If you're a nature lover, a visit to the Los Tilos forest in La Palma (officially 'Los Tiles') should be one of the first things you add to your 'to do' list. Declared a Unesco Biosphere Reserve, Los Tilos is one of the world's last laurisilva forests, a dense and peaceful forest full of giant ferns and the broad-leaved laurel trees that covered the planet millions of years ago.
Los Tilos Forest is located in the north-east of La Palma near Los Sauces, 24km from the capital Santa Cruz. The forest has its own visitors’ centre, which has themed rooms, videos and a cafeteria. In terms of exploring the forest there are some excellent self-guided walks to choose from, two of which are particularly good. One is 2.5 kilometres long, and takes you around the heart of the forest, while the other climbs up 1,000 metres until you reach the springs of Marcos and Cordero.
On anything other than a perfectly sunny, dry day, the forest has an enchanted feel, with clouds hanging on the tips of the branches and dripping from the fern fronds. It's impossible not to be impressed.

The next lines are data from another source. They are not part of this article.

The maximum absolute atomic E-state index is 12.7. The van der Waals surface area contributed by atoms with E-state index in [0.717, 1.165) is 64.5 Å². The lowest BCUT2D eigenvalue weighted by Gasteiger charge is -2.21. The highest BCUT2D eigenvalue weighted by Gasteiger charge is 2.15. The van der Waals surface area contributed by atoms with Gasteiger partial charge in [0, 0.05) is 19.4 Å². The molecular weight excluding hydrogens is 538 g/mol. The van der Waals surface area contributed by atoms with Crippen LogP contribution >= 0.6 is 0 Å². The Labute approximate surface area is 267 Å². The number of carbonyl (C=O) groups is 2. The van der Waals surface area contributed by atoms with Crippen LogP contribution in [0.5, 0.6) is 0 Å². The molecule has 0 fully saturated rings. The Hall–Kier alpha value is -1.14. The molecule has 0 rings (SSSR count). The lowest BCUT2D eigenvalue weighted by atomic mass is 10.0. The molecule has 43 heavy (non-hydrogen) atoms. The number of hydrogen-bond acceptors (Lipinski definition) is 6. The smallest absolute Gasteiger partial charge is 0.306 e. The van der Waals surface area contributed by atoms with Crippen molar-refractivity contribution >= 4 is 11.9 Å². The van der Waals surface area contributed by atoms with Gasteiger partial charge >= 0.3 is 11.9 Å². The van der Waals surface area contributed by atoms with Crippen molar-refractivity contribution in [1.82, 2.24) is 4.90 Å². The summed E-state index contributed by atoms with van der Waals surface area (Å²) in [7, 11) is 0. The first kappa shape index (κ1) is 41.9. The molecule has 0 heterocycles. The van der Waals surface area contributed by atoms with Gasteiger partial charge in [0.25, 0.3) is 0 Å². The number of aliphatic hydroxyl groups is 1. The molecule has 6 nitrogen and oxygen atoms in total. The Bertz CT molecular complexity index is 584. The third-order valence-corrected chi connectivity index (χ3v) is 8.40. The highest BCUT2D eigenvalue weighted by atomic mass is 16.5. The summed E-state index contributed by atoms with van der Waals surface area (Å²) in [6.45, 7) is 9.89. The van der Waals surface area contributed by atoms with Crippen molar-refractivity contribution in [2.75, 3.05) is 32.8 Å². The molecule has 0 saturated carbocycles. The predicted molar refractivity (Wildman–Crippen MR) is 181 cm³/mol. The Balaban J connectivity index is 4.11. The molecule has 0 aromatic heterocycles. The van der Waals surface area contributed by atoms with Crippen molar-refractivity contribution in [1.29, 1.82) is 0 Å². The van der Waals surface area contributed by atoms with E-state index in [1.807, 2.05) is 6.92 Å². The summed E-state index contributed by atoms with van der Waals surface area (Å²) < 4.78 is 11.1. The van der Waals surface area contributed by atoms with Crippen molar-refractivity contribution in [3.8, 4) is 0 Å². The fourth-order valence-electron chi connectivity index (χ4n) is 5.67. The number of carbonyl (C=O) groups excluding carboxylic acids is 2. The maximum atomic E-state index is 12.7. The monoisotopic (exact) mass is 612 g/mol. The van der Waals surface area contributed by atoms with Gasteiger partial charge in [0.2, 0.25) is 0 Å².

For those who actually know something about the fauna that surrounds them, you'll find (amongst others) tiles (Ocotea foetens), viñátigos (Persea indica), palos blancos (Picconia excelsa), laureles (Laurus novocanariensis), acebiños (Ilex canariensis), barbuzanos (Apollonias barbujana), madroños (Arbutus canariensis), peralillos (Maytenus canariensis), fayas (Myrica faya), brezos (Erica arborea) and the extraordinary giant ferns. If your eyes are sharp enough you'll also find Bolle’s Pigeon and the White-tailed Laurel Pigeon, as well as countless invertebrates, tucked away in the fauna.
The Los Tilos Interpretation Centre, located inside Los Tilos Forest and by the ravine called Barranco del Agua, has a permanent display explaining the forest's nature.